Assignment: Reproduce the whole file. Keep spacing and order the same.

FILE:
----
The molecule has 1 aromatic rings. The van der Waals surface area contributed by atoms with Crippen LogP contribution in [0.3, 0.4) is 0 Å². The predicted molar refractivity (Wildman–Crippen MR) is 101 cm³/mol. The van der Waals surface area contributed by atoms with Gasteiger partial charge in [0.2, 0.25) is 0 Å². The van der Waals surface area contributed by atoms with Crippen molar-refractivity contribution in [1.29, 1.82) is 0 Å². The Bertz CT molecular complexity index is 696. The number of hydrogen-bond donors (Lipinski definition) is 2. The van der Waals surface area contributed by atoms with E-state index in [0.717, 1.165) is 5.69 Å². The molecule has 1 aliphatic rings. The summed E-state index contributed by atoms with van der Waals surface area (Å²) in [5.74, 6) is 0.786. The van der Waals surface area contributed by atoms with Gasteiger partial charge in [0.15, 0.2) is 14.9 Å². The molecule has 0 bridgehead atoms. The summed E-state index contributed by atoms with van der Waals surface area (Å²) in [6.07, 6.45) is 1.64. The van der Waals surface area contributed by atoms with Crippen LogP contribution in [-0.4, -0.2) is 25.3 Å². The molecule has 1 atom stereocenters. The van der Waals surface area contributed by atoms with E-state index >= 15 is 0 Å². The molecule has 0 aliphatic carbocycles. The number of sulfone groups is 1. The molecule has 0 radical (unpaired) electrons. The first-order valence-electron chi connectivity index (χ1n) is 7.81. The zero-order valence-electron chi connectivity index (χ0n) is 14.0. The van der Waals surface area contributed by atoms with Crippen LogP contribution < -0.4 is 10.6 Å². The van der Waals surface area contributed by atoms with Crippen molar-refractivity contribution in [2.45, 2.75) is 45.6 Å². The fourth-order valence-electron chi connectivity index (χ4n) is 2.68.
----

The molecule has 1 aromatic rings. The van der Waals surface area contributed by atoms with Crippen LogP contribution in [0.3, 0.4) is 0 Å². The predicted molar refractivity (Wildman–Crippen MR) is 101 cm³/mol. The van der Waals surface area contributed by atoms with Gasteiger partial charge in [0.2, 0.25) is 0 Å². The van der Waals surface area contributed by atoms with Crippen molar-refractivity contribution in [1.29, 1.82) is 0 Å². The Bertz CT molecular complexity index is 696. The number of hydrogen-bond donors (Lipinski definition) is 2. The van der Waals surface area contributed by atoms with E-state index in [0.717, 1.165) is 5.69 Å². The molecule has 1 aliphatic rings. The summed E-state index contributed by atoms with van der Waals surface area (Å²) in [5.74, 6) is 0.786. The van der Waals surface area contributed by atoms with Gasteiger partial charge in [0.15, 0.2) is 14.9 Å². The molecule has 0 bridgehead atoms. The summed E-state index contributed by atoms with van der Waals surface area (Å²) in [6.07, 6.45) is 1.64. The van der Waals surface area contributed by atoms with Crippen LogP contribution in [-0.4, -0.2) is 25.3 Å². The molecule has 1 atom stereocenters. The van der Waals surface area contributed by atoms with E-state index >= 15 is 0 Å². The molecule has 0 aliphatic carbocycles. The number of sulfone groups is 1. The molecule has 0 radical (unpaired) electrons. The first-order valence-electron chi connectivity index (χ1n) is 7.81. The zero-order valence-electron chi connectivity index (χ0n) is 14.0. The van der Waals surface area contributed by atoms with Crippen LogP contribution < -0.4 is 10.6 Å². The van der Waals surface area contributed by atoms with Crippen molar-refractivity contribution in [2.45, 2.75) is 45.6 Å². The fourth-order valence-electron chi connectivity index (χ4n) is 2.68.